*605 John Waller and Thomas Monaco witnessed the defendant and the victim arguing in the backyard. Waller saw the defendant, who was angry about some pills, strike the victim. The defendant then turned to Waller, said he could not take any more, and stabbed the victim in the throat. Waller watched the defendant stab the victim a second time. Monaco also saw the defendant strike the victim and observed the victim bleeding from the neck. No witness, including the defendant, saw a weapon in the possession of the victim.
These circumstances clearly indicate deliberate premeditation. The defendant carried the weapon on him during the argument with the victim; he asked the victim to go down the alleyway; and he removed the knife from its sheath before entering the alleyway. Therefore, this case does not resemble those cases where the weapon "was present fortuitously, an instrument not of design but of opportunity." Commonwealth v. King, 374 Mass. 501, 507 (1978). See Commonwealth v. Williams, 364 Mass. 145, 152 (1973).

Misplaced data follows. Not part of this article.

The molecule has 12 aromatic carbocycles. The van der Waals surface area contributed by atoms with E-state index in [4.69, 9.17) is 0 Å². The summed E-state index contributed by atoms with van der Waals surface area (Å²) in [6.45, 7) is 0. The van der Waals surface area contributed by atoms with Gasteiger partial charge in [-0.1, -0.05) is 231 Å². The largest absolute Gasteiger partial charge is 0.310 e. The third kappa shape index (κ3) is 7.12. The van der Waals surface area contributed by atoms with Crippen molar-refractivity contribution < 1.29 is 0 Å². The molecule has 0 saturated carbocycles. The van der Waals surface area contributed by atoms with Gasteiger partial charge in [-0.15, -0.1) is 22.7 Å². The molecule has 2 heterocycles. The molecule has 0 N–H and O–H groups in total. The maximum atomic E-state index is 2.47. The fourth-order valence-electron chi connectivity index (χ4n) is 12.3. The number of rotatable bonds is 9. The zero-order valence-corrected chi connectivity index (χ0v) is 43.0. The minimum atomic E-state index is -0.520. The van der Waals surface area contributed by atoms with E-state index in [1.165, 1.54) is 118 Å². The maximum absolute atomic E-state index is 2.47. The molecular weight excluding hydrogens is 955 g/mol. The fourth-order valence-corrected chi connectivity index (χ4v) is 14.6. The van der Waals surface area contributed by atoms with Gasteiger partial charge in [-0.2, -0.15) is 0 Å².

In addition, the evidence does not indicate that the defendant formed his intention to stab the victim "in the heat of sudden affray or combat." Commonwealth v. Baker, *606 346 Mass. 107, 119 (1963). Although the defendant and the victim were having an oral disagreement before the defendant stabbed the victim in the alleyway, "[t]he pitch and tempo of the dispute were by no means frenzied." Commonwealth v. Whipple, 377 Mass. 709, 715 (1979). Furthermore, both Waller and Monaco testified that they saw the defendant strike the victim first they did not ever see the victim strike the defendant nor see any weapon in the possession of the victim. Cf. Commonwealth v. King, 374 Mass. 501, 506 (1978) ("Although the defendant apparently first set upon [the victim], what followed was not a one-sided beating"); Commonwealth v. Jones, 366 Mass. 805, 808-809 (1975) ("[T]he defendant at all times was reasonably apprehensive that the victim might use the razor which the defendant knew the victim possessed"). The case before us did not involve a "senseless brawl" between two individuals. See Commonwealth v. Ransom, 358 Mass. 580, 583 (1971). It was a one-sided altercation. Thus, even though the victim was larger and older than the defendant, all violence was initiated and carried out solely by the defendant. Furthermore, the nature and location of the first wound along with the second stabbing also evinced a conscious and fixed purpose to kill. See Commonwealth v. Wilborne, 382 Mass. 241, 245 (1981). In short, the stabbing by the defendant in this case resembles a cool execution rather than a frenzied, spontaneous killing.